Home Government Tech Policy AWS gets the tick for Commonwealth Government use

AWS gets the tick for Commonwealth Government use

Amazon Web Services' Sydney region has passed an IRAP assessment, allowing its use for certain government purposes.

Njoy Security has issued a letter of compliance to Amazon Web Services, attesting that an Australian Signals Directorate (ASD) endorsed assessor has found that Amazon's Australian data centres and the EXC2, VPC, S3 and EBS services hosted in AWS's Sydney region can be used "for unclassified but sensitive information referred to as UNCLASSIFIED (DLM)."

This classification covers information that is not classified, but is not intended for public release.

One example is health-related data.

"AWS is a key partner for Healthdirect Australia. ISM compliance means that we can more securely provide all Australians with access to the right advice on the appropriate care for their health issue, where and when they need it," said Healthdirect Australia general manager of digital services and CIO Professor Anton Donker.

"Healthdirect Australia understands that the information we are entrusted with is important to the public and needs to be treated accordingly. We have worked with AWS over the last two years to ensure that we meet appropriate security standards. This milestone assures us that we can continue to provide our services with confidence."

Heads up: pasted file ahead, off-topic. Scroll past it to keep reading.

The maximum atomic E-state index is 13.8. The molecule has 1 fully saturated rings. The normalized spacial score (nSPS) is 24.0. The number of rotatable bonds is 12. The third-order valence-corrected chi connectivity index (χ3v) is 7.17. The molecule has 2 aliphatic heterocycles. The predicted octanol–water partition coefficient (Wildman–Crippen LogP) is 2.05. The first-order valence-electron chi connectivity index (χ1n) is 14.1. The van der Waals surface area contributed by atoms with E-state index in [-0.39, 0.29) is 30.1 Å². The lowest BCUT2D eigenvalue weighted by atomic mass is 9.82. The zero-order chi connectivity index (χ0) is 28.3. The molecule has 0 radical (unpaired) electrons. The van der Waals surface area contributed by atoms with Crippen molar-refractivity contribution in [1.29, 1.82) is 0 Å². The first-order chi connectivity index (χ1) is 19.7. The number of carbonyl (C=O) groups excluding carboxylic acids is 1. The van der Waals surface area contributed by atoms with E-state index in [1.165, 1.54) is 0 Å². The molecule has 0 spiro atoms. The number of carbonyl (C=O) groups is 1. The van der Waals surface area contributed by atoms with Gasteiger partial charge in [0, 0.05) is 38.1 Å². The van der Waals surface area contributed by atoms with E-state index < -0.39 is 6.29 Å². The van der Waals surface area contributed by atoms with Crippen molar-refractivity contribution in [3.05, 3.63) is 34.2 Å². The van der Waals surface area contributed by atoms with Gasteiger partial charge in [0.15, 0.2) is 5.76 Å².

The two-stage process followed by Njoy Security first checked that the architecture was based on sound security principles and addressed all the controls in the Government's Information Security Manual, and then that the controls had been implemented and were operating effectively.

A statement by AWS describing the way its services align with various standards and models (including ASD's cloud computing security considerations) is available here.

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Stephen Withers

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Stephen Withers is one of Australia¹s most experienced IT journalists, having begun his career in the days of 8-bit 'microcomputers'. He covers the gamut from gadgets to enterprise systems. In previous lives he has been an academic, a systems programmer, an IT support manager, and an online services manager. Stephen holds an honours degree in Management Sciences and a PhD in Industrial and Business Studies.

 

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